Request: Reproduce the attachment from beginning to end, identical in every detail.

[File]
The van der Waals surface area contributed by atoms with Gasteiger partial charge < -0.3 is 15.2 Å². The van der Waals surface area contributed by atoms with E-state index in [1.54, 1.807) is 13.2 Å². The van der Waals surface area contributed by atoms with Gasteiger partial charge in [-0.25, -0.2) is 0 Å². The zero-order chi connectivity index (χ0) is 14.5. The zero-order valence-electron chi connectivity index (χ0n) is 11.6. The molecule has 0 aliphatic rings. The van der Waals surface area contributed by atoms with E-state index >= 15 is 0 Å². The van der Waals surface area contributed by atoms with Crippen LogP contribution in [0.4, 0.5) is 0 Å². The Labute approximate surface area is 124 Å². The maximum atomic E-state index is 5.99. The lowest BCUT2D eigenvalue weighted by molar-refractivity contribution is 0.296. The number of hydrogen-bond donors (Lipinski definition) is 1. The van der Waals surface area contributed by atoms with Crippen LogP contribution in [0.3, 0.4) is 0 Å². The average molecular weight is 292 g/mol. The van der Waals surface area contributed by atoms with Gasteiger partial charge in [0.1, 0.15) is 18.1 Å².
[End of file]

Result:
The van der Waals surface area contributed by atoms with Gasteiger partial charge < -0.3 is 15.2 Å². The van der Waals surface area contributed by atoms with E-state index in [1.54, 1.807) is 13.2 Å². The van der Waals surface area contributed by atoms with Gasteiger partial charge in [-0.25, -0.2) is 0 Å². The zero-order chi connectivity index (χ0) is 14.5. The zero-order valence-electron chi connectivity index (χ0n) is 11.6. The molecule has 0 aliphatic rings. The van der Waals surface area contributed by atoms with E-state index >= 15 is 0 Å². The van der Waals surface area contributed by atoms with Crippen LogP contribution in [0.4, 0.5) is 0 Å². The Labute approximate surface area is 124 Å². The maximum atomic E-state index is 5.99. The lowest BCUT2D eigenvalue weighted by molar-refractivity contribution is 0.296. The number of hydrogen-bond donors (Lipinski definition) is 1. The van der Waals surface area contributed by atoms with Crippen LogP contribution in [0.3, 0.4) is 0 Å². The average molecular weight is 292 g/mol. The van der Waals surface area contributed by atoms with Gasteiger partial charge in [0.1, 0.15) is 18.1 Å².